A variety of approaches have been used, all with the goal of providing a concise and consistent collection of data that can be formatted for dissemination to the community. A CHSI report contains information on behavioral risks, preventive services use, access, and summary health measures.
These measures could rate the built and social environments, local school policies and practices Chapter 7 , the community food environment, and the degree of involvement of local businesses, organizations, and other groups in supporting and participating in obesity prevention efforts. To streamline efforts and encourage communities to engage in these types of evaluation efforts, common evaluation tools should be developed and shared, while also ensuring that evaluation tools have the flexibility to be sensitive to the needs of local communities.
This is an area where it will be important to build on tools those discussed above and others that have already been developed. Communities should use evaluation tools e. Mobilizing communities to address childhood obesity will involve changes in the social and built environment.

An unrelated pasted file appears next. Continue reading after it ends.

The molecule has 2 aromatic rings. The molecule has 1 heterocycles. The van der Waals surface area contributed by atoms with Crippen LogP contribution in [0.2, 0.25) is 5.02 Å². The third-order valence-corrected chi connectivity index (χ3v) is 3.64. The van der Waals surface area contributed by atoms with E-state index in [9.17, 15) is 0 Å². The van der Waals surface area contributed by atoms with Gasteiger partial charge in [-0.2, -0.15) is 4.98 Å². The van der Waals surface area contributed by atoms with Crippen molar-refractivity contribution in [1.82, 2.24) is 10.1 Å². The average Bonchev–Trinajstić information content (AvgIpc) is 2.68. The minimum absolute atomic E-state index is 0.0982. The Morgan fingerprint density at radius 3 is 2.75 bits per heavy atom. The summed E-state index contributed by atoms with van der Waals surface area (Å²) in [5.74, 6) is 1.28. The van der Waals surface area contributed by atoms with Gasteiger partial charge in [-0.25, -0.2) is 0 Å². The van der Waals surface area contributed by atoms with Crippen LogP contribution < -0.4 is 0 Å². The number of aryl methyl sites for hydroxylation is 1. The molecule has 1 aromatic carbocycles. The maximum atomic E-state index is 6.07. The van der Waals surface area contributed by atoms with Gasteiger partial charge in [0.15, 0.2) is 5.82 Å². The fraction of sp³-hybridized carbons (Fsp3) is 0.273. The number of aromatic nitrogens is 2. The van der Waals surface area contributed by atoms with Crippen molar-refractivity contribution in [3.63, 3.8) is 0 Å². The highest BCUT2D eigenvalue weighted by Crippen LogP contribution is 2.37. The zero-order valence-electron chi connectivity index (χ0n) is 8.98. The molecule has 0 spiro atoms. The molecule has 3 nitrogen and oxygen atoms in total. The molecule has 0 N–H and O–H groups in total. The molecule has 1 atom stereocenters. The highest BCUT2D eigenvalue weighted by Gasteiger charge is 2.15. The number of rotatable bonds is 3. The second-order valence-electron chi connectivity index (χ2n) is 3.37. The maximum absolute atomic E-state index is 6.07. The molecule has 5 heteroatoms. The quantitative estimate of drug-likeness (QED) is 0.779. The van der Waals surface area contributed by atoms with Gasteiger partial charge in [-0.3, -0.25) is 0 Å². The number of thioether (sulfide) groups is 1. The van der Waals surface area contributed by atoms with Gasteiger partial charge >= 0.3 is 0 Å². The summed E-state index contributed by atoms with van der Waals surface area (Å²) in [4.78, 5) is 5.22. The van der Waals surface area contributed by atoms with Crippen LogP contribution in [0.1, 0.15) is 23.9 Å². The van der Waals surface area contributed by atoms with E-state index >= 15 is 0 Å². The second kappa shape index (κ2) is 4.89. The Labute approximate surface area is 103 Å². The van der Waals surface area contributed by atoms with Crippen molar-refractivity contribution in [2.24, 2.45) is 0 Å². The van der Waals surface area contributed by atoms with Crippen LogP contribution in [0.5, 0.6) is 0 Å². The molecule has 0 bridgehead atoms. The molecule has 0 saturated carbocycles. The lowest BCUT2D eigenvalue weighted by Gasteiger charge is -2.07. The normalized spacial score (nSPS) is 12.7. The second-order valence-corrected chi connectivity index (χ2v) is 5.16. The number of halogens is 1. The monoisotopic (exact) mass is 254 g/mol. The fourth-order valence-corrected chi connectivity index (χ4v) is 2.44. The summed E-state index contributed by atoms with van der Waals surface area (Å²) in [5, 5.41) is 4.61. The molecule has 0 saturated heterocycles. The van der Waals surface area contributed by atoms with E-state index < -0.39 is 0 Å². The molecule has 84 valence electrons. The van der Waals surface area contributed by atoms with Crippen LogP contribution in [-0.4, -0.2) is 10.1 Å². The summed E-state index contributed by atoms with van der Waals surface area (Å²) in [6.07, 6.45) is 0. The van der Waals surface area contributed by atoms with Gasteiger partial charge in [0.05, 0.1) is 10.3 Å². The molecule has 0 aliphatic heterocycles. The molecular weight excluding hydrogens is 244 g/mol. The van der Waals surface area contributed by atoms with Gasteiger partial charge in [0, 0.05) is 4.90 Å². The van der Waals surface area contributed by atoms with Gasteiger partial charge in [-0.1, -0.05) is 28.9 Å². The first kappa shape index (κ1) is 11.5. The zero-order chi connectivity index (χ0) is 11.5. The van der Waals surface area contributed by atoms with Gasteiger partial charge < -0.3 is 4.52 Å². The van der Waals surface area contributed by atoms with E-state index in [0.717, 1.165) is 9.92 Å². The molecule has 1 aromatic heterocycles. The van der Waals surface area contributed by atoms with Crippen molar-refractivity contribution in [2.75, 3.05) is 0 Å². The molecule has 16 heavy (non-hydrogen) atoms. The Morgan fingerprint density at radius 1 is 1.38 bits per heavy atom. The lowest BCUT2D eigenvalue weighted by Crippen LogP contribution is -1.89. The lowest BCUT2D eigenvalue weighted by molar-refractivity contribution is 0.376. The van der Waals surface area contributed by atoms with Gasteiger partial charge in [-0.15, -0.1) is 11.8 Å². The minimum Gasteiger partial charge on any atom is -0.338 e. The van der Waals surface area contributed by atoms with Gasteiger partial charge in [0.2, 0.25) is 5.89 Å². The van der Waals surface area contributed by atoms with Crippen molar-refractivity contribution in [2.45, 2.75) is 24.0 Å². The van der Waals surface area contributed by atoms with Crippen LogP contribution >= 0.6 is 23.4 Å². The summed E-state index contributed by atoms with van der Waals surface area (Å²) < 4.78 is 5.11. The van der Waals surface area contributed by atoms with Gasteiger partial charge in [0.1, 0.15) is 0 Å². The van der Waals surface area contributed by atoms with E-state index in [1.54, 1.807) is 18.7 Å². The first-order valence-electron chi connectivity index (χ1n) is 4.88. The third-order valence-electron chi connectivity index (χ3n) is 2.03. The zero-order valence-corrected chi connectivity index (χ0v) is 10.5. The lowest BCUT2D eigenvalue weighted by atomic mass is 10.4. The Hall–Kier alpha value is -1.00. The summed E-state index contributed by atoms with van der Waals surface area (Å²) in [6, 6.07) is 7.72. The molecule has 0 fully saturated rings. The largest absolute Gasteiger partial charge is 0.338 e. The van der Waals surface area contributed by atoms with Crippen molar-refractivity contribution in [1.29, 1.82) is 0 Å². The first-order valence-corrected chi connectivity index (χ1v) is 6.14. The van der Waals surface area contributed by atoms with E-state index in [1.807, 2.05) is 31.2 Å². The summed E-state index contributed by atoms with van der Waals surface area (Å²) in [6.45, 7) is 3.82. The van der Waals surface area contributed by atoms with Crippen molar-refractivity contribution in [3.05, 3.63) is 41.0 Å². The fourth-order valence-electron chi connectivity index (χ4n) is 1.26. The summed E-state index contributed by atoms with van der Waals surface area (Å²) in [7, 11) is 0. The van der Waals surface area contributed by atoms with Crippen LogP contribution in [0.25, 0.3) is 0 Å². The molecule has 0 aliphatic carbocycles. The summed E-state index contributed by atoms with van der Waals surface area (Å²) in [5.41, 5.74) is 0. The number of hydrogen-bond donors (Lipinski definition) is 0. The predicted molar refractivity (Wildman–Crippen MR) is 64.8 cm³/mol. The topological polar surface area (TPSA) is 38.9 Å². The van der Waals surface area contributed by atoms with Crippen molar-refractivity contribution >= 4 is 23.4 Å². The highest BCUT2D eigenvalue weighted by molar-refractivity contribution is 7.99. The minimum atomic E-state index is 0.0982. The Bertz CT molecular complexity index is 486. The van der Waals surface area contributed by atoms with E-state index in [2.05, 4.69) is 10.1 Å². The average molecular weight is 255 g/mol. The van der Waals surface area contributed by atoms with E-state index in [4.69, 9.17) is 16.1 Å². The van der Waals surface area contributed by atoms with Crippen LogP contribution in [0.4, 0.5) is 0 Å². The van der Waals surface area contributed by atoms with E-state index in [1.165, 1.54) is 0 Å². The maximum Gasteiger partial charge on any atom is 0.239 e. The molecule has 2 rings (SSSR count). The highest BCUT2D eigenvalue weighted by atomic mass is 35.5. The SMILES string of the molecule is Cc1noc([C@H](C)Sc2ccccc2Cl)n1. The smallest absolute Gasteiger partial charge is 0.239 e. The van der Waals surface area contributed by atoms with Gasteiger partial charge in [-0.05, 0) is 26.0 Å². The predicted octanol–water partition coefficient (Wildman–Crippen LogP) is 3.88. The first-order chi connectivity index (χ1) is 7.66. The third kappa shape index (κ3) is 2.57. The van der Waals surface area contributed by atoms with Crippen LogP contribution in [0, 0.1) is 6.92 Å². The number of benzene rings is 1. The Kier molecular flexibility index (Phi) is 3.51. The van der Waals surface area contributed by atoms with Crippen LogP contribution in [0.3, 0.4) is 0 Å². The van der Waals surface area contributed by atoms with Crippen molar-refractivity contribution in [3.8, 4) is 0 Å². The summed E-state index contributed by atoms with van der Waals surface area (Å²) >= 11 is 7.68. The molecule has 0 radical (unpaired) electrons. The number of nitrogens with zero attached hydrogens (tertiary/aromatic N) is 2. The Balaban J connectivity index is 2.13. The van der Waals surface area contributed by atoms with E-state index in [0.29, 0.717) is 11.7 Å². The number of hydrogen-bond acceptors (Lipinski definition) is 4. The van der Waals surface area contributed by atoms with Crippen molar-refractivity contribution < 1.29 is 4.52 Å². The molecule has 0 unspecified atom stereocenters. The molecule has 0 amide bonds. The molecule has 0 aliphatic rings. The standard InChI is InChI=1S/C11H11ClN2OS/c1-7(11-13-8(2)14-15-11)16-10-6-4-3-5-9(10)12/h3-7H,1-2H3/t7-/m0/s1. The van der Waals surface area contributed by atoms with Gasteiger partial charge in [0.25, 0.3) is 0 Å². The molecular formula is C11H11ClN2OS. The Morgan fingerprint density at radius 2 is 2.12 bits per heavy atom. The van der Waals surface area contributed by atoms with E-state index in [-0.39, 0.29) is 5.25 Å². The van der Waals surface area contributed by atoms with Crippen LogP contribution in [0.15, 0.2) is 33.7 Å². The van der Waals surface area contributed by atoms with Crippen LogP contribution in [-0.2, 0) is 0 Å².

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Several large-scale community-based interventions—primarily focused on improving diet and physical activity levels to address cardiovascular outcomes—show the feasibility of such efforts, although much remains to be learned about how to increase their effectiveness, particularly with regard to obesity prevention in youth. Efforts to address other public health issues such as tobacco prevention and control provide models for community coalition efforts.
A relatively new field of research is merging urban planning, transportation, and public health research tools to examine the impact of the built environment on human health. Observational and correlational studies, primarily conducted in adult populations, have shown that features in the built environment such as the walkability of neighborhoods or availability of recreational facilities are associated with level of physical activity.
A few small-scale intervention studies have examined the effects of changes to the built environment; however, research is needed to explore what specific changes to the built environment will be the most effective in preventing childhood obesity. The committee recommends the implementation and evaluation of a range of community changes to facilitate improved nutrition and increased physical activity.